I’m getting calls from a lot of prospective clients. That’s good.

Less good is this — a growing number seem interested in heavily leveraging my least-profitable service: free advice.

Lately, I’ve heard from a surprising number of prospects expecting me to do all their marketing legwork for them — for nothing more than the price of a few words.

Three in the last six months requested written marketing plans — one even asking for a list of vendors, costs, brand messaging, project outlines, competitive research, blog theme, blog sample content, and more.

And they wanted them for free.

Another wanted art direction — layouts and graphics ideas for his site and landing pages — before he agreed to pay for a single word of copy.

No deal.

I’m not against offering marketing consulting. After all, I preach the concept of the value-added copywriter.

But you shouldn’t add all that value for free — whether for a client who wants more than they’re willing to pay, or one who isn’t really serious about the project in the first place.

How serious is that client who just contacted you? Are they really looking for a copywriter? Or are they just on a fishing expedition in the hopes of getting their questions answered for free?

Here are four “red flag” tests I’ve trotted out in the past — questions you can use to determine if a client’s a player or pretender.

Test #1: Ask them about their project budget. Chances are — if a prospective client is serious about a new Web site, or blog, or online marketing plan — they’ll have a budget. Few will lay the whole number out for you, but if they become unduly evasive or — worse — start tossing out unrealistically low numbers — you’re probably in trouble.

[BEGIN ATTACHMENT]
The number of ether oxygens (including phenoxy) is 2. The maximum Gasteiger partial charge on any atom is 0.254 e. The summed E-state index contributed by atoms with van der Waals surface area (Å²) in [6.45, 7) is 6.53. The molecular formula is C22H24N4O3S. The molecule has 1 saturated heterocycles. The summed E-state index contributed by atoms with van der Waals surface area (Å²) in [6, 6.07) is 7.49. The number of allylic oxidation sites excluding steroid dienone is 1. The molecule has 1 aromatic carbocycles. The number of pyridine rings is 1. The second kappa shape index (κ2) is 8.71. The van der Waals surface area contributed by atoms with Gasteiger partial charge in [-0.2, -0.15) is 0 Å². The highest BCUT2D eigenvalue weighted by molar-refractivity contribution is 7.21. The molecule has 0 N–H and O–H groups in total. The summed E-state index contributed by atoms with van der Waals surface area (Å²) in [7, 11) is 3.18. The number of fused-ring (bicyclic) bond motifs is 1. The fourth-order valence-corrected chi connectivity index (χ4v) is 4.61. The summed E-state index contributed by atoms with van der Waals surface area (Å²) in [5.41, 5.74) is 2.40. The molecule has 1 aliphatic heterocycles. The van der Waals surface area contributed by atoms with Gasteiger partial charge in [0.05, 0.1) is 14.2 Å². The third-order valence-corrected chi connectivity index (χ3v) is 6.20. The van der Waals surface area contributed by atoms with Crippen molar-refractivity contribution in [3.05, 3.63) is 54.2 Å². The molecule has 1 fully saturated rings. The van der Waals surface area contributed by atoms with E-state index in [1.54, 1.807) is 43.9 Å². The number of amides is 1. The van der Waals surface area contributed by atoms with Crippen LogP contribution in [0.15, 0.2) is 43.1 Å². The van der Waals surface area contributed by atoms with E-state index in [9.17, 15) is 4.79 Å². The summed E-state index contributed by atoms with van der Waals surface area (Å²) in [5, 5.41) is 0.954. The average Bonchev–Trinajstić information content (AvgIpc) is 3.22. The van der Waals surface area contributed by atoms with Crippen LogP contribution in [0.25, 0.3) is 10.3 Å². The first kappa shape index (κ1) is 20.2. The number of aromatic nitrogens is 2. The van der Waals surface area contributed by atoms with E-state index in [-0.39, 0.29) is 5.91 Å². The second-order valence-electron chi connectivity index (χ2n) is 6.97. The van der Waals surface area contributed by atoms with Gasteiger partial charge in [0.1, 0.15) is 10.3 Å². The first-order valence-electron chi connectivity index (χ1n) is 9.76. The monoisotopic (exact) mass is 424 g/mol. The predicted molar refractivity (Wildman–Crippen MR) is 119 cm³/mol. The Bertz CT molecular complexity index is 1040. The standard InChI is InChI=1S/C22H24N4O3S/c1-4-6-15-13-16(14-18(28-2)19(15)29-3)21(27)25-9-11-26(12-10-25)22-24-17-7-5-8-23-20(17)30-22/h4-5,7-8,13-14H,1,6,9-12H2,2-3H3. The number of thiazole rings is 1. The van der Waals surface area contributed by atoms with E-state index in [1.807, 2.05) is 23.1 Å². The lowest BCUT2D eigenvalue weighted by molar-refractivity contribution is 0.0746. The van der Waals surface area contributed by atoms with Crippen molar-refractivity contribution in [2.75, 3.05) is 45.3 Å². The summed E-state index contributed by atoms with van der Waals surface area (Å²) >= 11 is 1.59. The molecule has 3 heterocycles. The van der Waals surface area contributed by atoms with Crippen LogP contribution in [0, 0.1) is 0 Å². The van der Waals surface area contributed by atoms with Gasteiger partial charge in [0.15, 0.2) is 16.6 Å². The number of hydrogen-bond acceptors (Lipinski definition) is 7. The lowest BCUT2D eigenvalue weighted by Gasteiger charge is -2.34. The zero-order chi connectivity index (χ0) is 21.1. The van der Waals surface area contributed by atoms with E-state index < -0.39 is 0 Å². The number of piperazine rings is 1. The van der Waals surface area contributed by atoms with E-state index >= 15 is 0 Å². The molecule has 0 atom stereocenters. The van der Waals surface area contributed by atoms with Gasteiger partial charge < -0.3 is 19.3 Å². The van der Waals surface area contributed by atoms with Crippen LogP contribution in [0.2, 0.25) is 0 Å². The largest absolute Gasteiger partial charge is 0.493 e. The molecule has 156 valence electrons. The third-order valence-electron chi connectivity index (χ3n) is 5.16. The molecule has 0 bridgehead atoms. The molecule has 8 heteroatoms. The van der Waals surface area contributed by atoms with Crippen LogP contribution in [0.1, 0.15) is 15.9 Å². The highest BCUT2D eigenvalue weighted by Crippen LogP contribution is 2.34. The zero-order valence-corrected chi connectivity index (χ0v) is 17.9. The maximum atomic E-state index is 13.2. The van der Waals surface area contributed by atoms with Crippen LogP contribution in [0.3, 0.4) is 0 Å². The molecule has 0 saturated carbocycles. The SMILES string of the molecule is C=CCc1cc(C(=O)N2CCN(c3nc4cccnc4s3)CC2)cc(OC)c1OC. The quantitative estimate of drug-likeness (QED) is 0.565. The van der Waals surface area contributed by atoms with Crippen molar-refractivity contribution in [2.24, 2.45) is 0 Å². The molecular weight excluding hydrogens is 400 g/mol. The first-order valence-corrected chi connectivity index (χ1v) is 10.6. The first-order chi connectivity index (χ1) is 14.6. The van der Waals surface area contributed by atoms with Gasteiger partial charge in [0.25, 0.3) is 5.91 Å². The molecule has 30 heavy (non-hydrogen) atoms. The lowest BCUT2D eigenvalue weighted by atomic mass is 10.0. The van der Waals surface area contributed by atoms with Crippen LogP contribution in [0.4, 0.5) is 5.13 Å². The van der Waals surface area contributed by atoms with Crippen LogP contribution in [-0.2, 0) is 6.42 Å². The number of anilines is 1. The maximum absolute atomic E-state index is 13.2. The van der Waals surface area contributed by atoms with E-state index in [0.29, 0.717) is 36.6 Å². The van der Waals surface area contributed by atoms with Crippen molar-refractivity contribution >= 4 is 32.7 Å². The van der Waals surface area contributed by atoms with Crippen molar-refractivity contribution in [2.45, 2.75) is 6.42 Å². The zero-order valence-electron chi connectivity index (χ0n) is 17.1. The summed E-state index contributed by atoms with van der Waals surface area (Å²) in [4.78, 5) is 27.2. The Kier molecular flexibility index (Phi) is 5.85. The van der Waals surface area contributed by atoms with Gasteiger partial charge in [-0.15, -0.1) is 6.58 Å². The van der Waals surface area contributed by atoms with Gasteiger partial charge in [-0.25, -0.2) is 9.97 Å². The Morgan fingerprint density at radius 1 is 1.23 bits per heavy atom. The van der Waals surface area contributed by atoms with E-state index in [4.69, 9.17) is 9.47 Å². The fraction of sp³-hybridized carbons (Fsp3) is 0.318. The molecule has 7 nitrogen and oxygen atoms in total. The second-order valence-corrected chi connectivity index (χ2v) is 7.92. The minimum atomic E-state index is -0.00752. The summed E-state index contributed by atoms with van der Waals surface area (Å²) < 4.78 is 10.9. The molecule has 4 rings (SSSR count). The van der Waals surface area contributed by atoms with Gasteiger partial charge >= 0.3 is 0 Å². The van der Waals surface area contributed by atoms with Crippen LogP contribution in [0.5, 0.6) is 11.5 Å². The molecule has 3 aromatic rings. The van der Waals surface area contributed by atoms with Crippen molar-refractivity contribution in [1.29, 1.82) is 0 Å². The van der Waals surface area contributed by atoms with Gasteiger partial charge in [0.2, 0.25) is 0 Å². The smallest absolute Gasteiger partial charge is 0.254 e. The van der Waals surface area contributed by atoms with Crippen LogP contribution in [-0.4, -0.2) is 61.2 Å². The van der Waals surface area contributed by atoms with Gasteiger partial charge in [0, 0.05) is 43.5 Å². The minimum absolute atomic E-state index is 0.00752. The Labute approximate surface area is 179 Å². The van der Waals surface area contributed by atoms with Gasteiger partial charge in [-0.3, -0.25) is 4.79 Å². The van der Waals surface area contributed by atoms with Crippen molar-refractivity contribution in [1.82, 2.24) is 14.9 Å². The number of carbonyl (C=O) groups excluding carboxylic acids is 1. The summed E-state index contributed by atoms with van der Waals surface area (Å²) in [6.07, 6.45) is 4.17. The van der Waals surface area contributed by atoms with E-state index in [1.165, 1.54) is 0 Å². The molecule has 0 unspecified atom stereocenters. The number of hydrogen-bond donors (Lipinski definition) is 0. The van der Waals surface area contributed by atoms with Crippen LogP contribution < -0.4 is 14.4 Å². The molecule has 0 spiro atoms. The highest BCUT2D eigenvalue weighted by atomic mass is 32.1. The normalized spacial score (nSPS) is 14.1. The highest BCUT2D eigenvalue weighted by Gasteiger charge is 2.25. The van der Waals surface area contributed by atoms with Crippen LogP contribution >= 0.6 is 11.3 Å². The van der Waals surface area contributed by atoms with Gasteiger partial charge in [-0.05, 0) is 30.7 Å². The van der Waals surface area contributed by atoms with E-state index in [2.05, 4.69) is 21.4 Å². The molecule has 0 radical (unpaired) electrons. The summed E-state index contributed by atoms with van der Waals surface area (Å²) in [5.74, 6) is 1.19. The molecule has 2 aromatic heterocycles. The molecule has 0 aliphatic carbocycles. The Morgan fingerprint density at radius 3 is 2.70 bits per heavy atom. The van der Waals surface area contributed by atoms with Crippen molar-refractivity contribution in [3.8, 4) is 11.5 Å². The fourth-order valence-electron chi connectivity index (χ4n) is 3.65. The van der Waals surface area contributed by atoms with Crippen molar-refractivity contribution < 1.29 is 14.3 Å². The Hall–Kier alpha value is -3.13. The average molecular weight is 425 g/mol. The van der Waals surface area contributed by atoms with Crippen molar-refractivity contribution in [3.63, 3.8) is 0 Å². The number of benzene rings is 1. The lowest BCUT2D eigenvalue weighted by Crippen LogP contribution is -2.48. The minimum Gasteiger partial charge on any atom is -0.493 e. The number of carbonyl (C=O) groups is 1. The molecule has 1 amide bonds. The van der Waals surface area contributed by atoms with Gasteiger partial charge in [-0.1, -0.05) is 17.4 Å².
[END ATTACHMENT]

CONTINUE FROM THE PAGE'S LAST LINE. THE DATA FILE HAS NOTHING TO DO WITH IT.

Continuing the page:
Test #2: Ask them if they’re talking to other copywriters or marketing agencies. If they’re “evaluating” more than a couple writers or marketing folks, ask if there’s a formal review process underway, and how vendors are being evaluated.

If it simply looks like they’re pumping a dozen people for information without a signed work order in sight, then proceed with caution.

Test #3: When is the project starting? A mushy, indeterminate answer doesn’t bode well. If they don’t value a project enough to schedule it, do they value it enough to really pay for it?

Test #4: Who are your partner vendors? This can be a huge wake-up call; a client who contacts you about a new Web site also needs a Web developer, designer, host, etc. If they’re not talking to those vendors, they may expect you to find vendors and manage site development for them. You can offer those services, but you should damn well never offer them for free.

Remember — every pitch involves a little back and forth, and throwing in some free advice is a marvelous way to demonstrate your value as a marketer.

But if someone asks for a lot of information, yet is unwilling to offer any in return, then you should probably heed that uneasy feeling in the pit of your stomach. 

Of course, these are just a few of my “dodgy client” detectors. I’d love to hear yours.

Keep writing, Tom Chandler.

[tags]copywriting, copywriter, freelance copywriter, freelance copywriting, marketing, marketing consulting, freelance marketing consultant[/tags]